MILID Yearbook 2016
Media and Information Literacy:
Reinforcing Human Rights, Countering Radicalization and Extremism
Call for Papers
Deadline for proposals: 31 January 2016
Proposals are now being invited for articles to be published in the Media and Information Literacy and Intercultural Dialogue (MILID) Yearbook 2016. The MILID Yearbook is a peer reviewed academic publication and a joint initiative of the UNESCO-UNAOC University Cooperation Programme on Media and Information Literacy and Intercultural Dialogue. The cooperation programme was launched in 2011 within the framework of the UNESCO University Twinning Programme (UNITWIN). The MILID University Network now consists of 17 universities from all regions of the world. The MILID Yearbook 2013, 2014 and 2015 have been published in cooperation with the Nordic Information Centre for Media and Communication Research (NORDICOM).
The objectives of the Yearbook are to:
• Strengthen and deepen the knowledge concerning MILID on global, regional and national levels including in the frame human rights, dialogue, democracy and peace
• Widen and deepen the collaboration and exchange between academics and partners on media and information literacy
• Visualize and stimulate research and practices within as well as outside the UNITWIN Network in the field of MILID while promoting a more holistic perspective of MIL.
Theme of the Yearbook:
2016 will be the first year of the implementation of the Sustainable Development Goals. A renewed emphasis on a Human Rights-Based Approach to all forms of development is apt and timely. While migration and peace buidling as development challenges are not new to humankind. The world is faced with levels of migration, that rival only the one that occured during the Second World War, as well as new forms of violent terroism.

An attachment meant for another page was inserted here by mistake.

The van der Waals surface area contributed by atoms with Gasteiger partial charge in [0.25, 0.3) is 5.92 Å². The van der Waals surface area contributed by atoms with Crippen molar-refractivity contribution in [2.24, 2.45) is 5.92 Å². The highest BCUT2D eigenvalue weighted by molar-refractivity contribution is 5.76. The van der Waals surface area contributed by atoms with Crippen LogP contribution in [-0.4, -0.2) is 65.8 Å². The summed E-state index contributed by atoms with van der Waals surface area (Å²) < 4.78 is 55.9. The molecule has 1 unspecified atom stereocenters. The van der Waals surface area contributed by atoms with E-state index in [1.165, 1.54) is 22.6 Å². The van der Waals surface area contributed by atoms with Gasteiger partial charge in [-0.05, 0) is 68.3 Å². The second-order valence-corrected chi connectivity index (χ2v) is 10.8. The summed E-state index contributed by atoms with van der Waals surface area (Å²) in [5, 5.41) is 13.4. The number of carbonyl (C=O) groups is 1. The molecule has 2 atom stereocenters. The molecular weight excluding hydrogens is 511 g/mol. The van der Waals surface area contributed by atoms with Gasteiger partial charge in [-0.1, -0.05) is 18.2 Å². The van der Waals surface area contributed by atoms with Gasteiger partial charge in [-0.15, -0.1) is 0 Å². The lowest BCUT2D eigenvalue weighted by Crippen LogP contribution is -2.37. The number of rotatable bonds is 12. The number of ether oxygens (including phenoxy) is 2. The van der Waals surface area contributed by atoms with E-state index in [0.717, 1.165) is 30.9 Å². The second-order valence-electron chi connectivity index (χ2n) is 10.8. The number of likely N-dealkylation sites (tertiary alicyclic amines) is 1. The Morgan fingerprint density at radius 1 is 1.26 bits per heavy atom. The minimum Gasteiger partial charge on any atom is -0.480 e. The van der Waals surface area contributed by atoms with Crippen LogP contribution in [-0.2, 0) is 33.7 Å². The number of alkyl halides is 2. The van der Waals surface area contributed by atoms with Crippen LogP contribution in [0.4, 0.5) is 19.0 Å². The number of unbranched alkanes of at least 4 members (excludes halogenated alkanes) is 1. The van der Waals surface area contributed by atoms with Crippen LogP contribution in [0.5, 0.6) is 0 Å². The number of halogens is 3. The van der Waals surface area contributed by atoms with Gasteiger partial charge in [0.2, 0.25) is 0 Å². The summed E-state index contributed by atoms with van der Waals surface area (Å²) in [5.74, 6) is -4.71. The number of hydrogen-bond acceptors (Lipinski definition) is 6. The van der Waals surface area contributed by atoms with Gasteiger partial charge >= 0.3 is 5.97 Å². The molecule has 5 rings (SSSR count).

As negative and undesirable consequence, all over the world, there has been a sudden rise in incidents of individuals using hate speech against migrants, forced migration and minority communities or social groups, blaming them for their nations’ struggles. The words used in politics, in the news, in social media, in research studies, national reports and general literature or debate about these human phenomena have consequences. History has shown that rhetorical excesses, and imbalanced or biased historical accounts of certain events in relation to any ethnic group, place, culture or religion can give rise to a climate of prejudice, discrimination and violence. It is this prejudices, discrimination and violence that often compromises individual rights or equal rights to all – the right to cultural and religious expressions, the right to security and peace, the right to freedom of expression, the right to education, the right to information, the right to associate or connect et al. Here, Article 1 of the Universal Declaration of Human Rights, “All human beings are born free and equal in dignity and rights. They are endowed with reason and conscience and should act towards one another in a spirit of brotherhood” is breached. It is this reasoning and conscience that the acquisition of MIL competencies can stir in all peoples.